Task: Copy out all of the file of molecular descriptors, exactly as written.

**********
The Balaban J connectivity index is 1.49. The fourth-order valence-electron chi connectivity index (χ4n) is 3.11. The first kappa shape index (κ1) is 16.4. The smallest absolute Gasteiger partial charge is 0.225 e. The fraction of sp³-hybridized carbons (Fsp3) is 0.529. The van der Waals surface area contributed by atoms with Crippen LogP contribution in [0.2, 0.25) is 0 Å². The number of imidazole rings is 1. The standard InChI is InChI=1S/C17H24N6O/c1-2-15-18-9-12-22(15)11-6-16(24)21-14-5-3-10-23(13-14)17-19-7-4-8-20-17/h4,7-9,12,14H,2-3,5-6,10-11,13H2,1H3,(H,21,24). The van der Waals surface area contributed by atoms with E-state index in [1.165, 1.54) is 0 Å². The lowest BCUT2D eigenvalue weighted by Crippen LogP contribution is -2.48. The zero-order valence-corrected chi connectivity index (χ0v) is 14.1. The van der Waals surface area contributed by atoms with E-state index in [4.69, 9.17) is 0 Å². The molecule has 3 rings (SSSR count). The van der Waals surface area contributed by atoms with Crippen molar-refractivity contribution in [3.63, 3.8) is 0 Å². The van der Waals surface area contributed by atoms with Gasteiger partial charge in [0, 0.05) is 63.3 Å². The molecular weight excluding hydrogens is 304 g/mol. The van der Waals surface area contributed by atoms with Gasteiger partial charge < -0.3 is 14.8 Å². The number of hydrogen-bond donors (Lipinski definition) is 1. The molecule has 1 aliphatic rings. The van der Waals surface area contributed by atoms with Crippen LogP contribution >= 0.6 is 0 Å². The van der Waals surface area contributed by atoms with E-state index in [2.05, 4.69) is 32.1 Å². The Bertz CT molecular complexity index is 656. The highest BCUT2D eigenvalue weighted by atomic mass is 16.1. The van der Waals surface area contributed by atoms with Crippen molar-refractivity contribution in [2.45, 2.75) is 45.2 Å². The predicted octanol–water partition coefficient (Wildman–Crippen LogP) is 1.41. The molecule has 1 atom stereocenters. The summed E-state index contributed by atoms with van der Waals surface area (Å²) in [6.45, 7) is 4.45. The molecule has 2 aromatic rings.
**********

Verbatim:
The Balaban J connectivity index is 1.49. The fourth-order valence-electron chi connectivity index (χ4n) is 3.11. The first kappa shape index (κ1) is 16.4. The smallest absolute Gasteiger partial charge is 0.225 e. The fraction of sp³-hybridized carbons (Fsp3) is 0.529. The van der Waals surface area contributed by atoms with Crippen LogP contribution in [0.2, 0.25) is 0 Å². The number of imidazole rings is 1. The standard InChI is InChI=1S/C17H24N6O/c1-2-15-18-9-12-22(15)11-6-16(24)21-14-5-3-10-23(13-14)17-19-7-4-8-20-17/h4,7-9,12,14H,2-3,5-6,10-11,13H2,1H3,(H,21,24). The van der Waals surface area contributed by atoms with E-state index in [1.165, 1.54) is 0 Å². The lowest BCUT2D eigenvalue weighted by Crippen LogP contribution is -2.48. The zero-order valence-corrected chi connectivity index (χ0v) is 14.1. The van der Waals surface area contributed by atoms with E-state index in [4.69, 9.17) is 0 Å². The molecule has 3 rings (SSSR count). The van der Waals surface area contributed by atoms with Crippen molar-refractivity contribution in [3.63, 3.8) is 0 Å². The van der Waals surface area contributed by atoms with Gasteiger partial charge in [0, 0.05) is 63.3 Å². The molecular weight excluding hydrogens is 304 g/mol. The van der Waals surface area contributed by atoms with Gasteiger partial charge < -0.3 is 14.8 Å². The number of hydrogen-bond donors (Lipinski definition) is 1. The molecule has 1 aliphatic rings. The van der Waals surface area contributed by atoms with Crippen LogP contribution >= 0.6 is 0 Å². The van der Waals surface area contributed by atoms with E-state index in [2.05, 4.69) is 32.1 Å². The Bertz CT molecular complexity index is 656. The highest BCUT2D eigenvalue weighted by atomic mass is 16.1. The van der Waals surface area contributed by atoms with Crippen molar-refractivity contribution in [2.45, 2.75) is 45.2 Å². The predicted octanol–water partition coefficient (Wildman–Crippen LogP) is 1.41. The molecule has 1 atom stereocenters. The summed E-state index contributed by atoms with van der Waals surface area (Å²) in [6.45, 7) is 4.45. The molecule has 2 aromatic rings.